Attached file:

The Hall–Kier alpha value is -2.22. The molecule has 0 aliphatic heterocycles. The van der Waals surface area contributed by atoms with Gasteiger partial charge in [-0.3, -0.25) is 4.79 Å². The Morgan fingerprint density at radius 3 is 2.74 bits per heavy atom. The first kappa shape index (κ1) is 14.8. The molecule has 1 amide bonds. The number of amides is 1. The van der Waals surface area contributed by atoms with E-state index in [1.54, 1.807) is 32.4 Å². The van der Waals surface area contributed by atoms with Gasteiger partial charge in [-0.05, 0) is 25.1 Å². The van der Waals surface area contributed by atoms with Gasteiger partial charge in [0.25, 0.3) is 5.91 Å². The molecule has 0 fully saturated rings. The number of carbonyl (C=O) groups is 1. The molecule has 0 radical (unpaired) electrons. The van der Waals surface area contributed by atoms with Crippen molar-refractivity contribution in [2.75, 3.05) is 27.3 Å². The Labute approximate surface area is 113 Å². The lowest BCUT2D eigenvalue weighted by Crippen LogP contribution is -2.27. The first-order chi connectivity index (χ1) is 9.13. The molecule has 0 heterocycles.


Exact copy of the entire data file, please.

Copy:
The Hall–Kier alpha value is -2.22. The molecule has 0 aliphatic heterocycles. The van der Waals surface area contributed by atoms with Gasteiger partial charge in [-0.3, -0.25) is 4.79 Å². The Morgan fingerprint density at radius 3 is 2.74 bits per heavy atom. The first kappa shape index (κ1) is 14.8. The molecule has 1 amide bonds. The number of amides is 1. The van der Waals surface area contributed by atoms with E-state index in [1.54, 1.807) is 32.4 Å². The van der Waals surface area contributed by atoms with Gasteiger partial charge in [-0.05, 0) is 25.1 Å². The van der Waals surface area contributed by atoms with Gasteiger partial charge in [0.25, 0.3) is 5.91 Å². The molecule has 0 fully saturated rings. The number of carbonyl (C=O) groups is 1. The molecule has 0 radical (unpaired) electrons. The van der Waals surface area contributed by atoms with Crippen molar-refractivity contribution in [2.75, 3.05) is 27.3 Å². The Labute approximate surface area is 113 Å². The lowest BCUT2D eigenvalue weighted by Crippen LogP contribution is -2.27. The first-order chi connectivity index (χ1) is 9.13. The molecule has 0 heterocycles.